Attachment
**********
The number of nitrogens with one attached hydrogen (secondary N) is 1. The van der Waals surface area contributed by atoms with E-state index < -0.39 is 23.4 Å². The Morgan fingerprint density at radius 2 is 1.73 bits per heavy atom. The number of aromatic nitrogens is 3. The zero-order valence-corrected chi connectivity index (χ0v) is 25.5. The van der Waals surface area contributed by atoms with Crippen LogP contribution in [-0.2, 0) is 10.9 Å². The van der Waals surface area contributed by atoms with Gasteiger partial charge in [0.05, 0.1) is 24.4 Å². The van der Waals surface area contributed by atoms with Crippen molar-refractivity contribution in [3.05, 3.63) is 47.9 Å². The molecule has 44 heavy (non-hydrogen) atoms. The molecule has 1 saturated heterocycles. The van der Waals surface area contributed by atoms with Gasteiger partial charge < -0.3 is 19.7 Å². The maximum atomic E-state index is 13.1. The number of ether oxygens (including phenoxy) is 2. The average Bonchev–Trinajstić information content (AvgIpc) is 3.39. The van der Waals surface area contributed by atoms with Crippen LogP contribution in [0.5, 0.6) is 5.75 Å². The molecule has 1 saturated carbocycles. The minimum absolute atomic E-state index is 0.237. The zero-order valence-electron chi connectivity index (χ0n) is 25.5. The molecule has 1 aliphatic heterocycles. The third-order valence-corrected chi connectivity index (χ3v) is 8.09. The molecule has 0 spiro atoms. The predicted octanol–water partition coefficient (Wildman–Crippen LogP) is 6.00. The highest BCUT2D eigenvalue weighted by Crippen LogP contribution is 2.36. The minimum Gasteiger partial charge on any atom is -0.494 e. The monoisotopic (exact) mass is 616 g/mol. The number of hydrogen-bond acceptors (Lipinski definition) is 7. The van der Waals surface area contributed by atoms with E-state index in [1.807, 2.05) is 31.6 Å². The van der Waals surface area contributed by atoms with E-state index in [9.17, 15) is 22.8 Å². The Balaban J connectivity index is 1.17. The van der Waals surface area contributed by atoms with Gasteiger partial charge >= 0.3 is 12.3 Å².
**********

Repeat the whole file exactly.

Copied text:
The number of nitrogens with one attached hydrogen (secondary N) is 1. The van der Waals surface area contributed by atoms with E-state index < -0.39 is 23.4 Å². The Morgan fingerprint density at radius 2 is 1.73 bits per heavy atom. The number of aromatic nitrogens is 3. The zero-order valence-corrected chi connectivity index (χ0v) is 25.5. The van der Waals surface area contributed by atoms with Crippen LogP contribution in [-0.2, 0) is 10.9 Å². The van der Waals surface area contributed by atoms with Gasteiger partial charge in [0.05, 0.1) is 24.4 Å². The van der Waals surface area contributed by atoms with Crippen molar-refractivity contribution in [3.05, 3.63) is 47.9 Å². The molecule has 44 heavy (non-hydrogen) atoms. The molecule has 1 saturated heterocycles. The van der Waals surface area contributed by atoms with Gasteiger partial charge < -0.3 is 19.7 Å². The maximum atomic E-state index is 13.1. The number of ether oxygens (including phenoxy) is 2. The average Bonchev–Trinajstić information content (AvgIpc) is 3.39. The van der Waals surface area contributed by atoms with Crippen LogP contribution in [0.5, 0.6) is 5.75 Å². The molecule has 1 saturated carbocycles. The minimum absolute atomic E-state index is 0.237. The zero-order valence-electron chi connectivity index (χ0n) is 25.5. The molecule has 1 aliphatic heterocycles. The third-order valence-corrected chi connectivity index (χ3v) is 8.09. The molecule has 0 spiro atoms. The predicted octanol–water partition coefficient (Wildman–Crippen LogP) is 6.00. The highest BCUT2D eigenvalue weighted by Crippen LogP contribution is 2.36. The minimum Gasteiger partial charge on any atom is -0.494 e. The monoisotopic (exact) mass is 616 g/mol. The number of hydrogen-bond acceptors (Lipinski definition) is 7. The van der Waals surface area contributed by atoms with E-state index in [1.807, 2.05) is 31.6 Å². The van der Waals surface area contributed by atoms with E-state index in [9.17, 15) is 22.8 Å². The Balaban J connectivity index is 1.17. The van der Waals surface area contributed by atoms with Gasteiger partial charge >= 0.3 is 12.3 Å².